Economic decline. Mounting deficits. Political deadlock. Two wars. With all these problems and more (read: an upcoming presidential election), you would think Washington would allow our exhausted military to return home after nearly a decade of war and focus on fixing the economy. Instead, it seems that we have decided to extend our stay in Iraq and Afghanistan.
According to a Friday report in the U.K.’s Daily Telegraph, the United States and Afghanistan have tentatively agreed to a new Status of Forces Agreement that would allow U.S. troops to remain in the country until at least 2024. That very same day, U.S. Defense Secretary Leon Panetta also disclosed that the Iraqi government has acquiesced to negotiating an extension to the presence of U.S. forces in the country.
But this is a mistake. Oct. 7 will mark America’s 10th year at war. As we near this tragic milestone, we must re-evaluate our positions in Iraq and Afghanistan and ask ourselves why we are still there and how much — in both blood and treasure — we are willing to pay to retain a foothold in these countries.
In Iraq, security conditions, admittedly, have much improved since the bleak days of the Sunni Insurgency. This year American forces have suffered less than 50 deaths, compared to nearly 1,000 in 2007. Yet this past Monday, al-Qaeda in Mesopotamia announced the beginning of a 100-attack campaign to avenge the death of Osama bin Laden. This announcement was accompanied by a series of 40 attacks in Baghdad that claimed the lives of more than 90 Iraqis. If almost 200,000 Coalition forces actively engaged in counterterrorism duties could not suppress al-Qaeda and various insurgent militias, it is doubtful that 50,000 troops relegated to garrison duty can.
Politically, Iraq remains an unstable and undependable ally. The 2010 parliamentary elections confirmed the depth of divisions in Iraqi society, as political infighting and allegations of electoral fraud left the country without a government for nearly six months. And into the breach Iran has stepped. Despite the presence of U.S. troops in the country, our regional rival has managed to sink its roots into all levels of government, particularly with the ruling coalition led by Prime Minister Nouri al-Maliki. Iranian influence is so pervasive that al-Maliki recently backed Iranian ally Syrian President Bashar al-Assad’s brutal crackdown, even as the rest of the world condemned his crimes against humanity.
Conditions in Afghanistan are no better. Administration officials admit that President Hamid Karzai is a corrupt and incompetent ally whose inept leadership has reinforced a culture of skepticism and distrust towards the government. Scandals like the fraudulent 2009 presidential election and the pending insolvency of Kabul Bank are routine in the country. And unlike in Iraq, Afghanistan’s economy is nonexistent. According to the World Bank, 97 percent of Afghanistan’s GDP is dependent on foreign military spending and humanitarian aid. With chronic instability and violence, investors simply will not bankroll the country’s development.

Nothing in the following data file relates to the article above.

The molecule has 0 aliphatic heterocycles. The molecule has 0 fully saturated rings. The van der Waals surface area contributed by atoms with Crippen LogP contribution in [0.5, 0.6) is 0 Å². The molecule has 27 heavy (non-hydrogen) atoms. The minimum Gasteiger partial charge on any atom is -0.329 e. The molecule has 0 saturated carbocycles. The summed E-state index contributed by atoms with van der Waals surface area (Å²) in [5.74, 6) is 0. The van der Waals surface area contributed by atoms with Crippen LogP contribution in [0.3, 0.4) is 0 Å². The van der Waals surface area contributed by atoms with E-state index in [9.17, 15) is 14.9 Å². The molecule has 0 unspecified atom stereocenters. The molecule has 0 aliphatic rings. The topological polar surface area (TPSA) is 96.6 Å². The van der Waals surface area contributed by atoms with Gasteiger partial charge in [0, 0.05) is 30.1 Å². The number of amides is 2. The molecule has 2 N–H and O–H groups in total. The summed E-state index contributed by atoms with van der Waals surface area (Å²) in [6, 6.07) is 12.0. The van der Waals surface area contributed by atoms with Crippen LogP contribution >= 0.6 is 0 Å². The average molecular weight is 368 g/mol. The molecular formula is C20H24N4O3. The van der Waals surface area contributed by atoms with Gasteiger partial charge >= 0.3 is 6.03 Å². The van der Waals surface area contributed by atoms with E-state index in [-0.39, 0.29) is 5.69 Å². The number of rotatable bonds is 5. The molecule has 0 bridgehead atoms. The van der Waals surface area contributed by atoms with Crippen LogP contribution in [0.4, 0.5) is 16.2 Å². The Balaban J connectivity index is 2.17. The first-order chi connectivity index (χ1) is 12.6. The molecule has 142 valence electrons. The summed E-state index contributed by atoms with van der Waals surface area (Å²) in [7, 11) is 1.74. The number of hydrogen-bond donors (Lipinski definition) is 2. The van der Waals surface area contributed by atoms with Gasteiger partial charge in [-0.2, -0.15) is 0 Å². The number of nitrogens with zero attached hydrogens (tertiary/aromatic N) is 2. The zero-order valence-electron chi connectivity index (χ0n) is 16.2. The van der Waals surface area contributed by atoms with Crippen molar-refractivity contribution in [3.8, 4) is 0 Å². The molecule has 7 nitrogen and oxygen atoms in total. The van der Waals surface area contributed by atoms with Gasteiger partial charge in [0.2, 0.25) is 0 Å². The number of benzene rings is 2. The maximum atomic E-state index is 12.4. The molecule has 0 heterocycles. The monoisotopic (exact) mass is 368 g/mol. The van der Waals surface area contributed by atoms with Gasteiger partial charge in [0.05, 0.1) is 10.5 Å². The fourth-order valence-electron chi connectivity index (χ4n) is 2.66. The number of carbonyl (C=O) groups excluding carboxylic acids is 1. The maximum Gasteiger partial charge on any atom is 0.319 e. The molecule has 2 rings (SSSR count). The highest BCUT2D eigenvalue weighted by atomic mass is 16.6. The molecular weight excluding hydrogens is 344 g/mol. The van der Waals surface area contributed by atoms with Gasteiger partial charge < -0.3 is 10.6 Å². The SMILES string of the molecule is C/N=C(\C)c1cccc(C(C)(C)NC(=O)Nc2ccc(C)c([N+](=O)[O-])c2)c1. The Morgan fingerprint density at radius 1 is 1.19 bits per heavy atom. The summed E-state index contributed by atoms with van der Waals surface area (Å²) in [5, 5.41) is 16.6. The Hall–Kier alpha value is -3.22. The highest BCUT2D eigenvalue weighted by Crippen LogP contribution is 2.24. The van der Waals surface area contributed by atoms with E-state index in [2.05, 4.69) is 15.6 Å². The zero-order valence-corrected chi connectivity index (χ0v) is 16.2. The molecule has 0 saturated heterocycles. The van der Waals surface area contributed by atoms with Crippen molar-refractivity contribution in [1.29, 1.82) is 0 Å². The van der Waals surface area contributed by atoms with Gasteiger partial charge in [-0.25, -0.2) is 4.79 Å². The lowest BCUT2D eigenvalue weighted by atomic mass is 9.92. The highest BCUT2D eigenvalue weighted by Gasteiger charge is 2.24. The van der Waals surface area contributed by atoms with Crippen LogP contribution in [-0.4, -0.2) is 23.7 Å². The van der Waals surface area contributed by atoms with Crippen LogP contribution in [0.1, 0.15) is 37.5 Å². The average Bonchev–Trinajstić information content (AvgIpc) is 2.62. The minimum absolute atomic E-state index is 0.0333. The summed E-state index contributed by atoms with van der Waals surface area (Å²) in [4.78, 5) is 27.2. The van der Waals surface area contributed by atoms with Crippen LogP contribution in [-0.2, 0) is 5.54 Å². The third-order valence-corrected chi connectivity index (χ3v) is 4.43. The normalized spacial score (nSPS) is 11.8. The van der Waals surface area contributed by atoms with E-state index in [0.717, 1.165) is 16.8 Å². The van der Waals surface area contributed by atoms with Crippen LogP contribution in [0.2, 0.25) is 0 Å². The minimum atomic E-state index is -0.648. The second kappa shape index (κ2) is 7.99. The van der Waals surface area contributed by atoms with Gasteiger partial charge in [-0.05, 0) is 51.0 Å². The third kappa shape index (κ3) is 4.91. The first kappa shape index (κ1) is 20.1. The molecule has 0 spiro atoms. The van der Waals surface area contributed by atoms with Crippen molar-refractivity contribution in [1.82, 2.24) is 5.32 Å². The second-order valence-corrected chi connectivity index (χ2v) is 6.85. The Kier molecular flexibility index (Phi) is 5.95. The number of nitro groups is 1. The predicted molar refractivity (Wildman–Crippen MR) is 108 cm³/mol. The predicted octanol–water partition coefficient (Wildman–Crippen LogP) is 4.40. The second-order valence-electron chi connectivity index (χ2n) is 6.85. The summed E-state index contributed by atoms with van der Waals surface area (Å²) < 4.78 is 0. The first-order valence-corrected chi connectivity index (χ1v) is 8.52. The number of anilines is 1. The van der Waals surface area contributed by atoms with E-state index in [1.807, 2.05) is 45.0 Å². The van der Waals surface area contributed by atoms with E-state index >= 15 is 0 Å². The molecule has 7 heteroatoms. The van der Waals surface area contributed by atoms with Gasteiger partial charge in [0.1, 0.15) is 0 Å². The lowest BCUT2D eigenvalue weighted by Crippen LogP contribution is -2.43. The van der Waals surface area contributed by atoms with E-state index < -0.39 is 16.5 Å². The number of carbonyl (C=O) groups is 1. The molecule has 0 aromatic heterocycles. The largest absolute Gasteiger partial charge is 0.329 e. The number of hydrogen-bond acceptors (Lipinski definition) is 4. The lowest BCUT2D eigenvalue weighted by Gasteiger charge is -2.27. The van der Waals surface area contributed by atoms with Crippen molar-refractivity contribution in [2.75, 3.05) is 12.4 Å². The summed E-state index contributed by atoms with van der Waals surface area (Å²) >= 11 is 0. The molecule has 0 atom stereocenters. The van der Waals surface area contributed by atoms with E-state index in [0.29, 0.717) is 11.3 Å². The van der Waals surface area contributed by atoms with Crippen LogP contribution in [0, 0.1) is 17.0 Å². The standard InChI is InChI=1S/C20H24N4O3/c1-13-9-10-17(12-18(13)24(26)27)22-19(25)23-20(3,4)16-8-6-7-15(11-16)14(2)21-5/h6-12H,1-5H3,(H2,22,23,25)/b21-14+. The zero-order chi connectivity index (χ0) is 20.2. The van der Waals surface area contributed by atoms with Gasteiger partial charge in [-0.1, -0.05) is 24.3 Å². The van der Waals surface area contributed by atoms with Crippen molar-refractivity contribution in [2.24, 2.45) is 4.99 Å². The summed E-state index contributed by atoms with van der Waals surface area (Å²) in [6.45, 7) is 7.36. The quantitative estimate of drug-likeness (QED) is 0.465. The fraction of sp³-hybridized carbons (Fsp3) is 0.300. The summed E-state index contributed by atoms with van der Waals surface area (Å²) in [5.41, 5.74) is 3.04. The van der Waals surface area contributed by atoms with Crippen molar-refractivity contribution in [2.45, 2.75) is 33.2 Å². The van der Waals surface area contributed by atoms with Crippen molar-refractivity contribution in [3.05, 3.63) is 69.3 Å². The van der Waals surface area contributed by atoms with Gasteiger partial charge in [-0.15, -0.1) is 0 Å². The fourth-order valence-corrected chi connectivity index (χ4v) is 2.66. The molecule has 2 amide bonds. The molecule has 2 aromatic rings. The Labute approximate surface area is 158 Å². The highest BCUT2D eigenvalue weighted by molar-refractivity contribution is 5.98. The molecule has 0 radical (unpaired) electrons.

And to be frank, I don’t blame them. Despite a surge of troops to nearly 150,000 soldiers, the country remains a war zone. Earlier this month, 30 American soldiers were killed when their helicopter was shot down by the Taliban, bringing our death count for 2011 to 299. This, combined with a major Taliban offensive in May and the assassinations of prominent leaders, such as Karzai’s half-brother and the governor of the Oruzgan Province, indicates that military success is unlikely.
With economic turmoil at home, and little hope of “victory” in Iraq and Afghanistan, why are we planning for long-term presences in these countries? For strategic planners in the Pentagon and the White House, Iraq is the key to American influence in the Middle East. However, despite our occupation, Iran has already become Iraq’s next best friend. Given our strong ties to Israel, Turkey, Saudi Arabia, Egypt, Kuwait, Qatar, Oman and Bahrain, forcibly maintaining our relationship with Iraq is a luxury we do not need and cannot afford.
Likewise, Afghanistan is seen as a strategic outpost bordering Pakistan, Iran and China. However, the cost of maintaining an army in Afghanistan is enormous. At best, it’s a $120 billion per year boondoggle and at worst it’s a major liability as a sinkhole for troops, money and prestige. Given the collapse of our relationship with Pakistan, we would be better served by strengthening our ties and focusing on cooperating with India, China and Russia — all major powers facing a common threat from Muslim extremists.
In the end, we must look at our legacy in both Iraq and Afghanistan. Reeling from the events of 9/11, we launched the War on Terror, vowing to bring those responsible to justice. Nearly 10 years later, we are embroiled in two long wars, having spent as much as $3.7 trillion and sustained more than 47,000 casualties. As many as about 600,000 Afghans and Iraqis have suffered similar fates, with another 7.8 million displaced as a result of war. However, we have brought Osama bin Laden and thousands of terrorists to account for their crimes, and we have helped to establish two democracies, if still heavily flawed.
To me, it seems as if we have done what we can. Let’s end these wars and focus on our problems at home.
Hinh Tran is a UC Berkeley undergraduate student.